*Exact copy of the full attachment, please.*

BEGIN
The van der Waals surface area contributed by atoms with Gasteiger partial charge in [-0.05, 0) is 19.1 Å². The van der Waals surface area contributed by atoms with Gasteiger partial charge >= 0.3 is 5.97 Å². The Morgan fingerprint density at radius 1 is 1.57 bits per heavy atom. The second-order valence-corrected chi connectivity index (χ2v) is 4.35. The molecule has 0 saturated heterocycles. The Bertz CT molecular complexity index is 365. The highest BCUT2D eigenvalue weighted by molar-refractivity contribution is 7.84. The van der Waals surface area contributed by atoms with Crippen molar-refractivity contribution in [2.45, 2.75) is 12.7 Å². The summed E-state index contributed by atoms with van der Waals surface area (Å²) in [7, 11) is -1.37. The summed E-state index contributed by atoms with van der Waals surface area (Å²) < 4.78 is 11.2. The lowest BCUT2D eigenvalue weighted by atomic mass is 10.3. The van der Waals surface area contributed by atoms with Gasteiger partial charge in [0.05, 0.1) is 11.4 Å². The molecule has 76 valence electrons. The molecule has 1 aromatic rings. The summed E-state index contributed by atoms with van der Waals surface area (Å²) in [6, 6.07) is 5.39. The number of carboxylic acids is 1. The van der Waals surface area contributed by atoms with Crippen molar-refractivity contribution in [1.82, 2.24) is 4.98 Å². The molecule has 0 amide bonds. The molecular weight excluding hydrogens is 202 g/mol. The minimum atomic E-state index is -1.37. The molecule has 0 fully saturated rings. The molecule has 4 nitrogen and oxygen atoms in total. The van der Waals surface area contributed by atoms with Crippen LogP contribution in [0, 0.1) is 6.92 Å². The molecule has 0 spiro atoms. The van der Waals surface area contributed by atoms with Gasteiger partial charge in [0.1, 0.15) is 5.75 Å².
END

The van der Waals surface area contributed by atoms with Gasteiger partial charge in [-0.05, 0) is 19.1 Å². The van der Waals surface area contributed by atoms with Gasteiger partial charge >= 0.3 is 5.97 Å². The Morgan fingerprint density at radius 1 is 1.57 bits per heavy atom. The second-order valence-corrected chi connectivity index (χ2v) is 4.35. The molecule has 0 saturated heterocycles. The Bertz CT molecular complexity index is 365. The highest BCUT2D eigenvalue weighted by molar-refractivity contribution is 7.84. The van der Waals surface area contributed by atoms with Crippen molar-refractivity contribution in [2.45, 2.75) is 12.7 Å². The summed E-state index contributed by atoms with van der Waals surface area (Å²) in [7, 11) is -1.37. The summed E-state index contributed by atoms with van der Waals surface area (Å²) < 4.78 is 11.2. The lowest BCUT2D eigenvalue weighted by atomic mass is 10.3. The van der Waals surface area contributed by atoms with Gasteiger partial charge in [0.05, 0.1) is 11.4 Å². The molecule has 76 valence electrons. The molecule has 1 aromatic rings. The summed E-state index contributed by atoms with van der Waals surface area (Å²) in [6, 6.07) is 5.39. The number of carboxylic acids is 1. The van der Waals surface area contributed by atoms with Crippen molar-refractivity contribution in [1.82, 2.24) is 4.98 Å². The molecule has 0 amide bonds. The molecular weight excluding hydrogens is 202 g/mol. The minimum atomic E-state index is -1.37. The molecule has 0 fully saturated rings. The molecule has 4 nitrogen and oxygen atoms in total. The van der Waals surface area contributed by atoms with Crippen LogP contribution in [0, 0.1) is 6.92 Å². The molecule has 0 spiro atoms. The van der Waals surface area contributed by atoms with Gasteiger partial charge in [0.1, 0.15) is 5.75 Å².